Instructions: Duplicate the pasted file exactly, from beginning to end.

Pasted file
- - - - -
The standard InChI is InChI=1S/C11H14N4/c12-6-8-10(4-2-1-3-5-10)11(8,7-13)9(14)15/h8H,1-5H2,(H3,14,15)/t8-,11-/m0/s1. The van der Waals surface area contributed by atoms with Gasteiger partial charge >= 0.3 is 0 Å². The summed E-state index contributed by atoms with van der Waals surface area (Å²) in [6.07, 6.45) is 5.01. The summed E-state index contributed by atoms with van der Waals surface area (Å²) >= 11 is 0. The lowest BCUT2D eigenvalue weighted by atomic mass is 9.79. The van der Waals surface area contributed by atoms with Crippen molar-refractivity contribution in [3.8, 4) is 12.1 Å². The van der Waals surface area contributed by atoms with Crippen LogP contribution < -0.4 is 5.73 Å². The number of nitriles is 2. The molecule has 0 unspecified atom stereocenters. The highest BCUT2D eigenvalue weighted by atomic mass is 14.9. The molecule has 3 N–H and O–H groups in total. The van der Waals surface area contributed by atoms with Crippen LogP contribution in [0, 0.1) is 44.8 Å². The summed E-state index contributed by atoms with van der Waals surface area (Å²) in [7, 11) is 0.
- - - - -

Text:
The standard InChI is InChI=1S/C11H14N4/c12-6-8-10(4-2-1-3-5-10)11(8,7-13)9(14)15/h8H,1-5H2,(H3,14,15)/t8-,11-/m0/s1. The van der Waals surface area contributed by atoms with Gasteiger partial charge >= 0.3 is 0 Å². The summed E-state index contributed by atoms with van der Waals surface area (Å²) in [6.07, 6.45) is 5.01. The summed E-state index contributed by atoms with van der Waals surface area (Å²) >= 11 is 0. The lowest BCUT2D eigenvalue weighted by atomic mass is 9.79. The van der Waals surface area contributed by atoms with Crippen molar-refractivity contribution in [3.8, 4) is 12.1 Å². The van der Waals surface area contributed by atoms with Crippen LogP contribution < -0.4 is 5.73 Å². The number of nitriles is 2. The molecule has 0 unspecified atom stereocenters. The highest BCUT2D eigenvalue weighted by atomic mass is 14.9. The molecule has 3 N–H and O–H groups in total. The van der Waals surface area contributed by atoms with Crippen LogP contribution in [0, 0.1) is 44.8 Å². The summed E-state index contributed by atoms with van der Waals surface area (Å²) in [7, 11) is 0.